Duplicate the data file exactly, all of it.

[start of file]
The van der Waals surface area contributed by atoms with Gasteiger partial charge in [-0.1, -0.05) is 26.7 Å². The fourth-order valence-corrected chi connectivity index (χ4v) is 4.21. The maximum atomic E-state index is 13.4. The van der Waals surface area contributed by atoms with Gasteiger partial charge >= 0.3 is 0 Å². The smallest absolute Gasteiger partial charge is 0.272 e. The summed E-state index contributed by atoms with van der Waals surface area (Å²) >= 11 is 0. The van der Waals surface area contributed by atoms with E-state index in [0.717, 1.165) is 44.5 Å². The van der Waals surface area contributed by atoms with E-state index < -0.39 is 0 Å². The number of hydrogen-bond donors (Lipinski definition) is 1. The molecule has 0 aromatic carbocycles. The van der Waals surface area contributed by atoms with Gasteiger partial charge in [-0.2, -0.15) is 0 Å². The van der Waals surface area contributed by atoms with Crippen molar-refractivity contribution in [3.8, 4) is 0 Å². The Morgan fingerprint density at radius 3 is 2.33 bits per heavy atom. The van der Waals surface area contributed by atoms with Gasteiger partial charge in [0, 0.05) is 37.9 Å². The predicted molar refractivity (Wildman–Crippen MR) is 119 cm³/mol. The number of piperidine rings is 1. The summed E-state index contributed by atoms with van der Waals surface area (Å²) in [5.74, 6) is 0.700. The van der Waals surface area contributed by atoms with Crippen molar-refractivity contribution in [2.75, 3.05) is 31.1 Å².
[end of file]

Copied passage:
The van der Waals surface area contributed by atoms with Gasteiger partial charge in [-0.1, -0.05) is 26.7 Å². The fourth-order valence-corrected chi connectivity index (χ4v) is 4.21. The maximum atomic E-state index is 13.4. The van der Waals surface area contributed by atoms with Gasteiger partial charge >= 0.3 is 0 Å². The smallest absolute Gasteiger partial charge is 0.272 e. The summed E-state index contributed by atoms with van der Waals surface area (Å²) >= 11 is 0. The van der Waals surface area contributed by atoms with E-state index in [0.717, 1.165) is 44.5 Å². The van der Waals surface area contributed by atoms with E-state index < -0.39 is 0 Å². The number of hydrogen-bond donors (Lipinski definition) is 1. The molecule has 0 aromatic carbocycles. The van der Waals surface area contributed by atoms with Gasteiger partial charge in [-0.2, -0.15) is 0 Å². The van der Waals surface area contributed by atoms with Crippen molar-refractivity contribution in [3.8, 4) is 0 Å². The Morgan fingerprint density at radius 3 is 2.33 bits per heavy atom. The van der Waals surface area contributed by atoms with Gasteiger partial charge in [0, 0.05) is 37.9 Å². The predicted molar refractivity (Wildman–Crippen MR) is 119 cm³/mol. The number of piperidine rings is 1. The summed E-state index contributed by atoms with van der Waals surface area (Å²) in [5.74, 6) is 0.700. The van der Waals surface area contributed by atoms with Crippen molar-refractivity contribution in [2.75, 3.05) is 31.1 Å².